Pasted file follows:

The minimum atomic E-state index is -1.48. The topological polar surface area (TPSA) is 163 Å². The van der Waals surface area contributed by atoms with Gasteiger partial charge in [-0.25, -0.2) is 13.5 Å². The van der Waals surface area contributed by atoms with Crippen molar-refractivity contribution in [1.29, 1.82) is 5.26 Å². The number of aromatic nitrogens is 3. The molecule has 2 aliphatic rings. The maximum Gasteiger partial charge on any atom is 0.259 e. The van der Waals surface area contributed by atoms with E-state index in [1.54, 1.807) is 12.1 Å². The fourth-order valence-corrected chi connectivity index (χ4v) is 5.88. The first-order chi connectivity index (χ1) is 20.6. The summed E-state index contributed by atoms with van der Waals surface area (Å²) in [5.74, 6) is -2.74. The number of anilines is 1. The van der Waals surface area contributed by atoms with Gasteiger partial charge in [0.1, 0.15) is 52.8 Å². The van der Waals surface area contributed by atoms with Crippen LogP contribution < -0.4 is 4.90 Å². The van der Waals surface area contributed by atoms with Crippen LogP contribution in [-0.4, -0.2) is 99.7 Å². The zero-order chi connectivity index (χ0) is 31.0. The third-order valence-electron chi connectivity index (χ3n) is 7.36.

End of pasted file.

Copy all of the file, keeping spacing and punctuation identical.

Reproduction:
The minimum atomic E-state index is -1.48. The topological polar surface area (TPSA) is 163 Å². The van der Waals surface area contributed by atoms with Gasteiger partial charge in [-0.25, -0.2) is 13.5 Å². The van der Waals surface area contributed by atoms with Crippen molar-refractivity contribution in [1.29, 1.82) is 5.26 Å². The number of aromatic nitrogens is 3. The molecule has 2 aliphatic rings. The maximum Gasteiger partial charge on any atom is 0.259 e. The van der Waals surface area contributed by atoms with E-state index in [1.54, 1.807) is 12.1 Å². The fourth-order valence-corrected chi connectivity index (χ4v) is 5.88. The first-order chi connectivity index (χ1) is 20.6. The summed E-state index contributed by atoms with van der Waals surface area (Å²) in [5.74, 6) is -2.74. The number of anilines is 1. The van der Waals surface area contributed by atoms with Gasteiger partial charge in [0.1, 0.15) is 52.8 Å². The van der Waals surface area contributed by atoms with Crippen LogP contribution < -0.4 is 4.90 Å². The van der Waals surface area contributed by atoms with Crippen LogP contribution in [-0.4, -0.2) is 99.7 Å². The zero-order chi connectivity index (χ0) is 31.0. The third-order valence-electron chi connectivity index (χ3n) is 7.36.